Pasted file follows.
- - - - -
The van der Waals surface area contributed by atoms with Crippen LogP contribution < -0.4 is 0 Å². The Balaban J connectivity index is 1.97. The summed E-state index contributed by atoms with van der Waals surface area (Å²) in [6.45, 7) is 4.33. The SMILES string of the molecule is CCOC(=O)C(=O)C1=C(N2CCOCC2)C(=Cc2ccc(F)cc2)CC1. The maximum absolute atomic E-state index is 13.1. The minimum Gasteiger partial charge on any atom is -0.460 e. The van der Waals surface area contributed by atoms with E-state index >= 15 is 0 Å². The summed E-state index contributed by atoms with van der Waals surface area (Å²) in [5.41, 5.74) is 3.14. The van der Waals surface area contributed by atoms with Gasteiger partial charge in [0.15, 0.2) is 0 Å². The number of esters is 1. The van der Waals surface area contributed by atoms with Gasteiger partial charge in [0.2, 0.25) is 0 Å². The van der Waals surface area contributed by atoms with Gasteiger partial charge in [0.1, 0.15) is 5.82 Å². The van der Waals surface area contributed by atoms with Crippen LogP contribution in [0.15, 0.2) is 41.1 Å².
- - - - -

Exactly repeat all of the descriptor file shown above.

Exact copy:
The van der Waals surface area contributed by atoms with Crippen LogP contribution < -0.4 is 0 Å². The Balaban J connectivity index is 1.97. The summed E-state index contributed by atoms with van der Waals surface area (Å²) in [6.45, 7) is 4.33. The SMILES string of the molecule is CCOC(=O)C(=O)C1=C(N2CCOCC2)C(=Cc2ccc(F)cc2)CC1. The maximum absolute atomic E-state index is 13.1. The minimum Gasteiger partial charge on any atom is -0.460 e. The van der Waals surface area contributed by atoms with E-state index >= 15 is 0 Å². The summed E-state index contributed by atoms with van der Waals surface area (Å²) in [5.41, 5.74) is 3.14. The van der Waals surface area contributed by atoms with Gasteiger partial charge in [0.15, 0.2) is 0 Å². The number of esters is 1. The van der Waals surface area contributed by atoms with Gasteiger partial charge in [0.2, 0.25) is 0 Å². The van der Waals surface area contributed by atoms with Gasteiger partial charge in [0.1, 0.15) is 5.82 Å². The van der Waals surface area contributed by atoms with Crippen LogP contribution in [0.15, 0.2) is 41.1 Å².